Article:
Going back to my earlier statement: (I haven’t laughed harder in a movie since The 40 Year Old Virgin), I am confident to say that 21 Jump Street is uproariously funny and features some genuinely perfect jokes. Yes, I am aware that the film contains a large amount of “dick and fart” jokes, but it also features some of the most ridiculous situations I’ve seen on screen that had me tearing up. With that said, the real comedic uprising are the film’s perfectly cast leads.
In a comedy, one can never go wrong with Jonah Hill. Hill has made quite a name for himself—starring in Superbad, and earning himself an Academy Award Nomination for his brilliant performance in Moneyball. It should come as a surprise to nobody that he delivered. The real surprise here most likely exceeded anyones expectations—Channing Tatum in a fantastic role. Tatum is known to be hated by the general public due to his forgettable career choices (The Eagle, Step Up, Dear John). 21 Jump Street features Channing Tatum in full-potential form—some may even go further and say that this is a Step Up (ha!) in his acting career. 2012, your official box-office champion is Channing Tatum. Congratulations, you deserve it.
In addition to the leads, the film has a superlative supporting cast. Ellie Kemper (Bridesmaids, The Office) has a minor role that I wish they’d dive into a bit more—though it would be difficult to condense a whole other plotline with so many already happening. James Franco’s little brother Dave continues his longstanding career of playing a cocky high school student (Superbad, Greenberg, Fright Night)—except his character is a bit more lenient in this one (still cocky, though). Other notable supporters include Brie Larson, Rob Riggle, Ice Cube, Chris Parnell, and a very special cameo.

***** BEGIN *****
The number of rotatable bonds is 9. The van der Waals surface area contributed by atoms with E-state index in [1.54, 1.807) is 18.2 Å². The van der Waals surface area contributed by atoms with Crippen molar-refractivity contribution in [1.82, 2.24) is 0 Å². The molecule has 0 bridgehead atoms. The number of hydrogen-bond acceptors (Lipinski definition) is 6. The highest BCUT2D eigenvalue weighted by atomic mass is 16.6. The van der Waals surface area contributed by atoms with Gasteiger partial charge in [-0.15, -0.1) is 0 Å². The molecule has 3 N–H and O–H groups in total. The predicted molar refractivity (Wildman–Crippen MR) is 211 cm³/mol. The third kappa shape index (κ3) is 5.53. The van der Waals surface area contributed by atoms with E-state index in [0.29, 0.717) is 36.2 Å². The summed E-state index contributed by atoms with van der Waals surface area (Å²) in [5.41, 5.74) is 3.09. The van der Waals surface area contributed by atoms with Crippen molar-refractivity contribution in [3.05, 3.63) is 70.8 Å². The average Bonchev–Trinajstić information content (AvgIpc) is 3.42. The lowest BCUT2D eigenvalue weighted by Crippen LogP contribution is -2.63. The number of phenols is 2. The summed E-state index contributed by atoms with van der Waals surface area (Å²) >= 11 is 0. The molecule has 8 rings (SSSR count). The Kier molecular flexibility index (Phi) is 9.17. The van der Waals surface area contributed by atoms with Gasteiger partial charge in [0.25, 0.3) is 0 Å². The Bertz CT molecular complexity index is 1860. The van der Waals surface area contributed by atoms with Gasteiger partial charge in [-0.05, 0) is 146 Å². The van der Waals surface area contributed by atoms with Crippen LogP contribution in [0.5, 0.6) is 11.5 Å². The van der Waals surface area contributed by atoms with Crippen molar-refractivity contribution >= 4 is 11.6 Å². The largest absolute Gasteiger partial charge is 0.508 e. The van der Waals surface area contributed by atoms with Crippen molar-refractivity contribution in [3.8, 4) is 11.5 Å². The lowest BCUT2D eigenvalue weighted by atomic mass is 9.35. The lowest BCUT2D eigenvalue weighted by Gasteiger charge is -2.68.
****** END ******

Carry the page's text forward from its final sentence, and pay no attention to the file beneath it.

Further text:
No film is perfect—despite my obvious love for the film, 21 Jump Street suffers from a relatively minor flaw. I had a hard time getting past the first 20 minutes of the film. Again, it was the marketing that most likely edged my uneasiness with these minutes, as most of the jokes were included in both the green and red band trailer. However, once the film picks up and the duo goes undercover; you’ll forget all about that first half (except for me—it’s my job to remember). In the end, 21 Jump Street is a real crowd-pleaser that I can’t wait to experience again.
21 Jump Street: 4 out of 5